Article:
During Soviet times, Olshany believers organized their life around evangelical principles. They tried, as much as possible, to shield their children from secular education. According to their doctrine, children did not join Komsomol (the youth organization focused on Communist regulations) and refused to bear arms and military service. At that time, military service was obligatory, and those who refused to join could be sent to prison.
Currently, the Evangelical church in Olshany is impressive in its grandeur. Built in the 1990s, churchgoers used their own money for the project. Even a glance at a picture of the church relates its spiritual greatness.
The residents of Olshany have also found a solution to the problem of demographics. “It’s not just teaching the way of the church. For God told us, ‘Go forth and multiply,’” explains native resident Yuri. The Evangelical families in Olshany retain a high birth rate. This is probably the only area in Belarus where children outnumber adults. On average, families in Olshany have 6 children, and many even boast 10 – 13 children. At one time, children had to study in three shifts at the school. The school was eventually enlarged, and learning could then take place over two shifts. However, the residents of Olshany were unhappy with this arrangement and built another school.
An important characteristic of the locals in Olshany is their protectiveness over their produce. Ivan, an elderly resident, explains, “The cucumber, like a child, deserves respect, attention, and love. This is true of any fruit, as they help man survive on Earth!”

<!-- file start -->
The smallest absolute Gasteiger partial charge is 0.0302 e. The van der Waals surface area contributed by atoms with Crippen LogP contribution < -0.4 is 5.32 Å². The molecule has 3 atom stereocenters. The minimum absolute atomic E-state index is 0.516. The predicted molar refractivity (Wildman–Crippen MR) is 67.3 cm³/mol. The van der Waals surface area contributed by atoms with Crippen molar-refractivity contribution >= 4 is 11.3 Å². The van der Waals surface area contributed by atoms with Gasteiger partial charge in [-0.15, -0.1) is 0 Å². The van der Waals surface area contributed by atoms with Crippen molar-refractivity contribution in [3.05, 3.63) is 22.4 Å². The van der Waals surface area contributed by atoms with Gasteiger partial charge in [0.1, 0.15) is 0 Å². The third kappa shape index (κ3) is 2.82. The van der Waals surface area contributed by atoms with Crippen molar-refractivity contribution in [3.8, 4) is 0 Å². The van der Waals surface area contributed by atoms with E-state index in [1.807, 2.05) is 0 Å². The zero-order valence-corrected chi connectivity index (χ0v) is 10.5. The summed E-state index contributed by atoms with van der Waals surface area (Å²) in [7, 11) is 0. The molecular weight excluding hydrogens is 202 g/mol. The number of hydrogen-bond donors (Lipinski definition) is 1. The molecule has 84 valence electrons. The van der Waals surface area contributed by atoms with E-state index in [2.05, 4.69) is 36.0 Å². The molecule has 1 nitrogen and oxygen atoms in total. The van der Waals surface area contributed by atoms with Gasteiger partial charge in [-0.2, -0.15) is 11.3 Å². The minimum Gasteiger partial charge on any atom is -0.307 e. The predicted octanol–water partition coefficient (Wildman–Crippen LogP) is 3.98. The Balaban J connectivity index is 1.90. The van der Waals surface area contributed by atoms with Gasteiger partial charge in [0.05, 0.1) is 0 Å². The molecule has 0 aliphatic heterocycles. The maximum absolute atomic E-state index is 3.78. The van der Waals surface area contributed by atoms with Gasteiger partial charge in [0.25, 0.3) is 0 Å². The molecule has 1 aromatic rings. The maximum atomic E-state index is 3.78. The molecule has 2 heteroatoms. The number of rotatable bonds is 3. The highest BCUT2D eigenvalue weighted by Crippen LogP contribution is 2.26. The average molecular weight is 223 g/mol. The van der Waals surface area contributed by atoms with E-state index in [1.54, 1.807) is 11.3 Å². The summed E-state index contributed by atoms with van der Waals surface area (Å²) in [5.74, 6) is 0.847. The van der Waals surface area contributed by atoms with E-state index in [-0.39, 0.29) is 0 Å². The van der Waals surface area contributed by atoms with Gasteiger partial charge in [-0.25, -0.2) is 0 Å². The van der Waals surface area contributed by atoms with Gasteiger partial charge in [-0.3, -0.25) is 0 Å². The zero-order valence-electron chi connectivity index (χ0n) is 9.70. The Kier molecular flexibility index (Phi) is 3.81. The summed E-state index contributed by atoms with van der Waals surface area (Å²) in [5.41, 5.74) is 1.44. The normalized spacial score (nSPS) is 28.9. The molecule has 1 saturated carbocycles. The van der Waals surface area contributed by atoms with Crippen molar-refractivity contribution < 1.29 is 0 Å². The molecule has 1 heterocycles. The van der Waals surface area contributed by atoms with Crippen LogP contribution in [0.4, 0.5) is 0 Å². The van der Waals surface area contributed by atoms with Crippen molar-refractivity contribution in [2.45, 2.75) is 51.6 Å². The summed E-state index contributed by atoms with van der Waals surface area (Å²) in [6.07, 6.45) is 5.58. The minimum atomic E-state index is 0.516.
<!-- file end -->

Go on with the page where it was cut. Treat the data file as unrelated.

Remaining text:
One can definitely say that the inhabitants of Olshany enjoy success. This is the reason that young people remain in the village. Until kids reach 18, they stay and work with their parents, saving up for their own cars. The kids in the village all like to work hard for the good of the community, the village and the whole of Belarus. One might also note that Belarus enjoys the success of many thriving companies and industries, including foreign businesses that enjoy a five-year tax exemption from inception. Tis is also a marvel, not in the area of cucumbers, but certainly in the realm of taxation.
But let’s get back to the wonderful cucumber. Olshany is home to the world’s greatest cucumber “cult” of aficionados. There are holidays to celebrate the beloved cucumber, poems written in its honor and happy tunes sung about the delectable fruit. Olshany locals even joke, “Our cucumbers are greener than American dollars!”
In Olshany, there exists an unwritten code for living: A true Olshany, within his lifetime, will erect a greenhouse, grow fruits and vegetables, take care of his children and teach them to be loyal to the Earth and the country. Farming rules daily life in this area. No weddings take place in the summer; such festivities are held in August, following the harvest season.
The extravagant weddings in Olshany are attended by thousands, which take place inside a giant transformed greenhouse. A few weeks before a wedding, relatives bring large refrigerators into the greenhouse, in order to hold ceremonial foods and flowers.
In Olshany, one will not find any dilapidated houses. Visitors from out-of-village are not used to seeing so many foreign cars in a Belarusian village. Additionally, shops and cafes owned by the Evangelicals do not sell alcohol or cigarettes. As an old woman, Lyuba, known by villagers as “Mama,” states, “People say we have nice houses and new cars. It’s easy to explain: the people don’t drink, don’t loiter, and that’s how we have all this. Those who drink and don’t care for the land, they won’t be able to even buy a bicycle. God blesses us, and we are grateful to God and to our country for everything that we have.” Lyuba thinks for a minute about whether to add one more thought. She asserts, “The rest of Belarus could also be as prosperous as Olshany!”